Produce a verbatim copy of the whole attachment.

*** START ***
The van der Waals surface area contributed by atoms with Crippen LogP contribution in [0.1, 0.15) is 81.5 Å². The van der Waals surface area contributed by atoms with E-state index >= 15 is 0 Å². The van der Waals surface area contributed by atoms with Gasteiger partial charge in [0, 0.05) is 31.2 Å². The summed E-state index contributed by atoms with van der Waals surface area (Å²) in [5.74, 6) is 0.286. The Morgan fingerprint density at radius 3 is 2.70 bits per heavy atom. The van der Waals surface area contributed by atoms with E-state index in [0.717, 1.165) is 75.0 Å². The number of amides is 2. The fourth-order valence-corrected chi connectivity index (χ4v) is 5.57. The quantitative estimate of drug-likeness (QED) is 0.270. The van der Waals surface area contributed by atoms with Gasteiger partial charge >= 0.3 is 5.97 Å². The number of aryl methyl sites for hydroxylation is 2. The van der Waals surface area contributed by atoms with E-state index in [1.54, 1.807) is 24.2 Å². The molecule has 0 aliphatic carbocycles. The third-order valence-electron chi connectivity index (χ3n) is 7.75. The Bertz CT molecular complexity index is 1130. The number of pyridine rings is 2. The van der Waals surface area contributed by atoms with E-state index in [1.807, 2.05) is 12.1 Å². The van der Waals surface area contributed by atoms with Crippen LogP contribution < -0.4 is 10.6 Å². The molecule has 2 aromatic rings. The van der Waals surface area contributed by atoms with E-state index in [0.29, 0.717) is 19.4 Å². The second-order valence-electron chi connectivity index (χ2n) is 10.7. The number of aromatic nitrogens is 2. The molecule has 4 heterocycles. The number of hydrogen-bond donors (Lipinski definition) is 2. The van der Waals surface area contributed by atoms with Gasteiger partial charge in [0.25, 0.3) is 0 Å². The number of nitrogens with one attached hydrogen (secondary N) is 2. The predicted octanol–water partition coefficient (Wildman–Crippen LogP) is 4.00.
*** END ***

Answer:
The van der Waals surface area contributed by atoms with Crippen LogP contribution in [0.1, 0.15) is 81.5 Å². The van der Waals surface area contributed by atoms with E-state index >= 15 is 0 Å². The van der Waals surface area contributed by atoms with Gasteiger partial charge in [0, 0.05) is 31.2 Å². The summed E-state index contributed by atoms with van der Waals surface area (Å²) in [5.74, 6) is 0.286. The Morgan fingerprint density at radius 3 is 2.70 bits per heavy atom. The van der Waals surface area contributed by atoms with E-state index in [0.717, 1.165) is 75.0 Å². The number of amides is 2. The fourth-order valence-corrected chi connectivity index (χ4v) is 5.57. The quantitative estimate of drug-likeness (QED) is 0.270. The van der Waals surface area contributed by atoms with Gasteiger partial charge >= 0.3 is 5.97 Å². The number of aryl methyl sites for hydroxylation is 2. The van der Waals surface area contributed by atoms with E-state index in [1.54, 1.807) is 24.2 Å². The molecule has 0 aliphatic carbocycles. The third-order valence-electron chi connectivity index (χ3n) is 7.75. The Bertz CT molecular complexity index is 1130. The number of pyridine rings is 2. The van der Waals surface area contributed by atoms with E-state index in [1.807, 2.05) is 12.1 Å². The van der Waals surface area contributed by atoms with Crippen LogP contribution < -0.4 is 10.6 Å². The molecule has 2 aromatic rings. The van der Waals surface area contributed by atoms with E-state index in [0.29, 0.717) is 19.4 Å². The second-order valence-electron chi connectivity index (χ2n) is 10.7. The number of aromatic nitrogens is 2. The molecule has 4 heterocycles. The number of hydrogen-bond donors (Lipinski definition) is 2. The van der Waals surface area contributed by atoms with Gasteiger partial charge in [0.25, 0.3) is 0 Å². The number of nitrogens with one attached hydrogen (secondary N) is 2. The predicted octanol–water partition coefficient (Wildman–Crippen LogP) is 4.00.